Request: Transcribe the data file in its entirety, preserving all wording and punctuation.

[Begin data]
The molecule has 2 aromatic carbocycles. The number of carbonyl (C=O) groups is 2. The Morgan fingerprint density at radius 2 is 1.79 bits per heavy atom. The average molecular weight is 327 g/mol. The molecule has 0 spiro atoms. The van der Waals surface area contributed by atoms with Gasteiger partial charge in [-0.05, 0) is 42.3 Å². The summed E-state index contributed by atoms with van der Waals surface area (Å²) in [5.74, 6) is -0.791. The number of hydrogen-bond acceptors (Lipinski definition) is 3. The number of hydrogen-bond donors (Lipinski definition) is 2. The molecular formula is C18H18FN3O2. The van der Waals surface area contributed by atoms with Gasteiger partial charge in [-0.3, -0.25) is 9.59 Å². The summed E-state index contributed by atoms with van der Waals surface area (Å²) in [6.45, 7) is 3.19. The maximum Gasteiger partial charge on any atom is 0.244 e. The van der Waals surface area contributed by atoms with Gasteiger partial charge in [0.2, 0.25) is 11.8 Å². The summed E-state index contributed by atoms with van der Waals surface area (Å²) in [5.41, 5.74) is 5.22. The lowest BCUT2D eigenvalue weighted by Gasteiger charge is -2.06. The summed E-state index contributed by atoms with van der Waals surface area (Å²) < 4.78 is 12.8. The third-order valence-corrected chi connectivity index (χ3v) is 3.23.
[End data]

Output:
The molecule has 2 aromatic carbocycles. The number of carbonyl (C=O) groups is 2. The Morgan fingerprint density at radius 2 is 1.79 bits per heavy atom. The average molecular weight is 327 g/mol. The molecule has 0 spiro atoms. The van der Waals surface area contributed by atoms with Gasteiger partial charge in [-0.05, 0) is 42.3 Å². The summed E-state index contributed by atoms with van der Waals surface area (Å²) in [5.74, 6) is -0.791. The number of hydrogen-bond acceptors (Lipinski definition) is 3. The number of hydrogen-bond donors (Lipinski definition) is 2. The molecular formula is C18H18FN3O2. The van der Waals surface area contributed by atoms with Gasteiger partial charge in [-0.3, -0.25) is 9.59 Å². The summed E-state index contributed by atoms with van der Waals surface area (Å²) in [6.45, 7) is 3.19. The maximum Gasteiger partial charge on any atom is 0.244 e. The van der Waals surface area contributed by atoms with Gasteiger partial charge in [0.2, 0.25) is 11.8 Å². The summed E-state index contributed by atoms with van der Waals surface area (Å²) in [5.41, 5.74) is 5.22. The lowest BCUT2D eigenvalue weighted by Gasteiger charge is -2.06. The summed E-state index contributed by atoms with van der Waals surface area (Å²) < 4.78 is 12.8. The third-order valence-corrected chi connectivity index (χ3v) is 3.23.